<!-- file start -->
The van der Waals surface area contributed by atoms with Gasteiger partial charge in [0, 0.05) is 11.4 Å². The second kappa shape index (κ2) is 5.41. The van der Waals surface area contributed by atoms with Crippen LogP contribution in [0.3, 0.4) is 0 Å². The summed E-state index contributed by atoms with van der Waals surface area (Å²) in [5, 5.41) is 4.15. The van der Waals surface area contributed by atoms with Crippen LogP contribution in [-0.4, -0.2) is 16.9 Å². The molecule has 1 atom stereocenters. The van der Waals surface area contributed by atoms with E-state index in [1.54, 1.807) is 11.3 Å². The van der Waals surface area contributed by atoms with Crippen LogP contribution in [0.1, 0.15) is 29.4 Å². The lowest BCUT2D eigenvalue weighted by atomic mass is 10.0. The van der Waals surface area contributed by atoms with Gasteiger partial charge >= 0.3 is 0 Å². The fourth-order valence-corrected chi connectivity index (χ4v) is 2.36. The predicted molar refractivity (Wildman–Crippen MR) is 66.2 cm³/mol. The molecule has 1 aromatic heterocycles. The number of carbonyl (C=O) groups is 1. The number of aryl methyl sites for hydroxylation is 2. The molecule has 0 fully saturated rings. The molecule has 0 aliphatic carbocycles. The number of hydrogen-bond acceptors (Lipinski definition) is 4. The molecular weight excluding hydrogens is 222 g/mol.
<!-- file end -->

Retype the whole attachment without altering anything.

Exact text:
The van der Waals surface area contributed by atoms with Gasteiger partial charge in [0, 0.05) is 11.4 Å². The second kappa shape index (κ2) is 5.41. The van der Waals surface area contributed by atoms with Crippen LogP contribution in [0.3, 0.4) is 0 Å². The summed E-state index contributed by atoms with van der Waals surface area (Å²) in [5, 5.41) is 4.15. The van der Waals surface area contributed by atoms with Crippen LogP contribution in [-0.4, -0.2) is 16.9 Å². The molecule has 1 atom stereocenters. The van der Waals surface area contributed by atoms with E-state index in [1.54, 1.807) is 11.3 Å². The van der Waals surface area contributed by atoms with Crippen LogP contribution in [0.1, 0.15) is 29.4 Å². The lowest BCUT2D eigenvalue weighted by atomic mass is 10.0. The van der Waals surface area contributed by atoms with Gasteiger partial charge >= 0.3 is 0 Å². The fourth-order valence-corrected chi connectivity index (χ4v) is 2.36. The predicted molar refractivity (Wildman–Crippen MR) is 66.2 cm³/mol. The molecule has 1 aromatic heterocycles. The number of carbonyl (C=O) groups is 1. The number of aryl methyl sites for hydroxylation is 2. The molecule has 0 fully saturated rings. The molecule has 0 aliphatic carbocycles. The number of hydrogen-bond acceptors (Lipinski definition) is 4. The molecular weight excluding hydrogens is 222 g/mol.